10 reasons why you need Crawlers in your life

As Crawlers unleash their fantastic debut mixtape Loud Without Noise, here’s why you need to pay attention to the northern newcomers…

10 reasons why you need Crawlers in your life
Emily Carter

Crawlers guitarist Amy Woodall has one word to sum up the band’s 2022: “Chaos.” From touring America for the first time, to supporting My Chemical Romance, to performing at Reading & Leeds, they’ve accomplished a hell of a lot in one year.

“It’s weird to look back because you forget what you’ve done when you’re so wrapped up in it,” Amy explains. “I was talking about it the other day and it was like, ‘Bloody hell, we’ve done so much!’”

“When it gets to December and it’s been a whole year it’ll be easier to look back and see what we’ve done this year, and what we want to do next year,” adds drummer Harry Breen.

There’s no time for reflecting just yet, though. As the band – completed by vocalist Holly Minto and bassist Liv Kettle – drop their excellent debut mixtape Loud Without Noise, here’s 10 reasons you need to get onboard if you haven’t already done so…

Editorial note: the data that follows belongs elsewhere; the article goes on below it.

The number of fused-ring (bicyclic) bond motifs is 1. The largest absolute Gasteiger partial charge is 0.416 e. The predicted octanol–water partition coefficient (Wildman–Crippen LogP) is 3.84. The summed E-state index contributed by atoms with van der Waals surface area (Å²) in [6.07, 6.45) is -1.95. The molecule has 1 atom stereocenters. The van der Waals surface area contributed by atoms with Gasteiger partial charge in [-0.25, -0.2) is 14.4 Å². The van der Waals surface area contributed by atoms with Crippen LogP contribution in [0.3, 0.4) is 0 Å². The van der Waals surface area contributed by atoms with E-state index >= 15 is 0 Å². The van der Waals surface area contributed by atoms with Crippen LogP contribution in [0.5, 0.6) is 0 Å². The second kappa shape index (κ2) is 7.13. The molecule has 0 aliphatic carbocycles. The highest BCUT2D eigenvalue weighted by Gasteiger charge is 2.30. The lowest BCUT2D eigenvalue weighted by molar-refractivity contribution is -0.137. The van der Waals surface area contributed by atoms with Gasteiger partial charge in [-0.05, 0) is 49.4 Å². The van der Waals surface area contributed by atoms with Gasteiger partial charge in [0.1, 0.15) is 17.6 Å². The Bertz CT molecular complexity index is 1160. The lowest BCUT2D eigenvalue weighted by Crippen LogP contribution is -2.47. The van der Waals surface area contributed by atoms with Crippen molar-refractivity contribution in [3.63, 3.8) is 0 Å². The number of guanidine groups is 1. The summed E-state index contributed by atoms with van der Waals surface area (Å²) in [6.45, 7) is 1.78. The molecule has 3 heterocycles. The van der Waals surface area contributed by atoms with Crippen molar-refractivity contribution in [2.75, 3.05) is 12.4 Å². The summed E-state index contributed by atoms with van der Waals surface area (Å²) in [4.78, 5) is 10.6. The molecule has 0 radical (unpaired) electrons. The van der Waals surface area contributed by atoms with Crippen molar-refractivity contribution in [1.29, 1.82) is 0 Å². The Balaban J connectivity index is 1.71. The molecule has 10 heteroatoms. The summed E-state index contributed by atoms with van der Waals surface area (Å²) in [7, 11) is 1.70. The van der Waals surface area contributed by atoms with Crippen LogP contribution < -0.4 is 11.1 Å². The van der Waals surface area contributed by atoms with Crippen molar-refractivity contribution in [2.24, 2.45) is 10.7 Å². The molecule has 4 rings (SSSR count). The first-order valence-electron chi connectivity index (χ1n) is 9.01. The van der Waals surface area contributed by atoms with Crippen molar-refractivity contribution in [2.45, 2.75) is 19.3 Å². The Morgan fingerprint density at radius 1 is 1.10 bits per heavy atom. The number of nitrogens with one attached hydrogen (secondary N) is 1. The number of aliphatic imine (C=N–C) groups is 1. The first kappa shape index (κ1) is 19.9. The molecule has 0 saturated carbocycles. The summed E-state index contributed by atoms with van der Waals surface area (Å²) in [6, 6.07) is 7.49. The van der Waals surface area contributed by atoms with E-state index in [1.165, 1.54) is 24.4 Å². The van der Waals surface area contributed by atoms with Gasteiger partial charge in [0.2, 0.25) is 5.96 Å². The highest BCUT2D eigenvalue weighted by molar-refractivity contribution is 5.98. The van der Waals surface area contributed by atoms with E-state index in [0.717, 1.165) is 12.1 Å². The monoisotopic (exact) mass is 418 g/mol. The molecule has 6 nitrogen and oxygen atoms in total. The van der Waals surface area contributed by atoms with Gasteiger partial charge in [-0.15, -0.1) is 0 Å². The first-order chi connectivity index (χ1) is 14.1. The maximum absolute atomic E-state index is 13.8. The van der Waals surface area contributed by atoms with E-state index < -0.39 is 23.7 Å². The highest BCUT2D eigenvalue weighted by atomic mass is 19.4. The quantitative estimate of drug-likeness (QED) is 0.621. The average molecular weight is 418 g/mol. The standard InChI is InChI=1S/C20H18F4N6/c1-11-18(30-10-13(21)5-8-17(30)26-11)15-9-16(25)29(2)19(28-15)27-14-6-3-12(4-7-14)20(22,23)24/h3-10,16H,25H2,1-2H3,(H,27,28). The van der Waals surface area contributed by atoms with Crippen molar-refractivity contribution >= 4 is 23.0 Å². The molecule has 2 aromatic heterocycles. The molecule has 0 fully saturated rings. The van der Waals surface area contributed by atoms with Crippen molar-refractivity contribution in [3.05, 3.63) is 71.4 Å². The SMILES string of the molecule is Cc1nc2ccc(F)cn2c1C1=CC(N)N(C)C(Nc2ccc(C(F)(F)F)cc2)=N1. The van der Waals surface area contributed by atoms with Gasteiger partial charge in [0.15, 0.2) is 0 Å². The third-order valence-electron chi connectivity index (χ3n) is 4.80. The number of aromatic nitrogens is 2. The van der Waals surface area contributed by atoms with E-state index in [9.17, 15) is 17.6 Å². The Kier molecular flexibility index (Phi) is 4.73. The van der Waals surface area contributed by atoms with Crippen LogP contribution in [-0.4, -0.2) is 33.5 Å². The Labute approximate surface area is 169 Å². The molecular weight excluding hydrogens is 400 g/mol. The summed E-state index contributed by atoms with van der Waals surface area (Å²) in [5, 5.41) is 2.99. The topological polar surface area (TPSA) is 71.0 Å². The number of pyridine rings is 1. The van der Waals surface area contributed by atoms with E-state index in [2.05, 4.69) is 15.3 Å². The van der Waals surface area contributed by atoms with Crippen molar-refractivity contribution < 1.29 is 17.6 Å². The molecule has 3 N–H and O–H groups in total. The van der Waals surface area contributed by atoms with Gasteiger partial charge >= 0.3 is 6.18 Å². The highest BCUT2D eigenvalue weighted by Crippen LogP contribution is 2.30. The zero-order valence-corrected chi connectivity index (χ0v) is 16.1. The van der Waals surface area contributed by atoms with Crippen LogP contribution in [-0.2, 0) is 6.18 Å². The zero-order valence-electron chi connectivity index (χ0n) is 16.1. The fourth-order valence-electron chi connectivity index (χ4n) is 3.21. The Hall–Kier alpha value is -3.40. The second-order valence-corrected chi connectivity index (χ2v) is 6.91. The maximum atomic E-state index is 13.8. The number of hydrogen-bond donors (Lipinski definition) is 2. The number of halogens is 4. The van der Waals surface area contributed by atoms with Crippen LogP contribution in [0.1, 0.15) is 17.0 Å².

1They’ve worked as hard as can to get to this point

Since signing to Polydor at the start of 2022, Crawlers have been able to focus on the band full-time. But it wasn’t always that way…

Holly: “We’re all from working class northern places and we’ve all had that side hustle and other jobs to kind of fund what we were doing. Going to a major label meant that we could quit part-time jobs and fund ourselves. We’ve been working our whole lives, and it was really nice to have that change of pace where music was our full-time job and we could do what we wanted with it.”